When I looked at his acknowledgements I got quite excited. Here was a former JP Morgan banker listing Fritjof Capra, Janine Benyus, Hazel Henderson, David Korten, Thomas Berry, Buckminster Fuller, Jane Jacobs, Dana Meadows, EF Schumacher and Gar Alperovitz. Reading the text over the next few days I found he even knew a little of Bernard Lietaer and Elinor Ostrom and his scientific advisor is engineer Sally Goerner a student of flow and energy network sciences. She taught him about the optimum balance between efficiency and resilience. Goerner was a co-author with Bernard Lietaer in their Club of Rome book on Money and Sustainability.

Reading Charles Eisenstein's book Sacred Economics was punctuated for me with long pauses while I digested one amazing sentence after another. Fullerton had this same effect on me in that he was articulating ideas only half formed in my mind, and doing so with such eloquent language. Then again, because he is qualified in finance and business, I learnt from his perspective. People who have voluntarily opted out of Wall Street to think and read and explore new ideas are very precious to the new economy movement and Fullerton is one of these.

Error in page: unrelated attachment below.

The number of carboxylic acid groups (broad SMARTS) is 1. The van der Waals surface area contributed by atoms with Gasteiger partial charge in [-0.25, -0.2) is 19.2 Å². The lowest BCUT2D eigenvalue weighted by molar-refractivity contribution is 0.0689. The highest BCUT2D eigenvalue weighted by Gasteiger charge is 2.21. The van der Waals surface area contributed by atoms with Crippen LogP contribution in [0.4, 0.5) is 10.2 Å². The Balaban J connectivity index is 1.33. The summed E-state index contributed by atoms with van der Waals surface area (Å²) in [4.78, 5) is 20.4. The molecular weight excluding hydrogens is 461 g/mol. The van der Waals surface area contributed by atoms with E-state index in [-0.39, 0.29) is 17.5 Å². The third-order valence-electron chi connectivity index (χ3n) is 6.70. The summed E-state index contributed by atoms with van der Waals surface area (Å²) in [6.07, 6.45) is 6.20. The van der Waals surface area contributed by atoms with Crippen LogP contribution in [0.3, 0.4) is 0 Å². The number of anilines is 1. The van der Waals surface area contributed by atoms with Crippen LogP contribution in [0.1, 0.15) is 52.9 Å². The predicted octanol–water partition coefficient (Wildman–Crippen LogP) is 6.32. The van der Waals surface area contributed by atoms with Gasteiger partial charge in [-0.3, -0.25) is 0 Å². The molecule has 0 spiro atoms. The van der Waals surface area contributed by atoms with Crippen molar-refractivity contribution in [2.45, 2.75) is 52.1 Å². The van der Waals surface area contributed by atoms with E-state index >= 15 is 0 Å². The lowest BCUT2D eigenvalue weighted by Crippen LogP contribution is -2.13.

John Fullerton has outlined eight principles for what he calls a Regenerative Economy and has expanded them in his white paper. He says his experiences with regenerative entrepreneurs as well as his exploration of systems theory, biomimicry, ecology and the physics of flow networks has led him to this list. Briefly, an economy must be or must demonstrate:

1. In Right Relationship – realising we are part of an interconnected web of life.
2. Views Wealth Holistically – realising there are multiple forms of capital.
3. Innovative, Adaptive, Responsive. This applies to individuals, businesses, society, governments and is the way for maximum fitness. It means the end of rigid hierarchical systems that control today’s centralised states.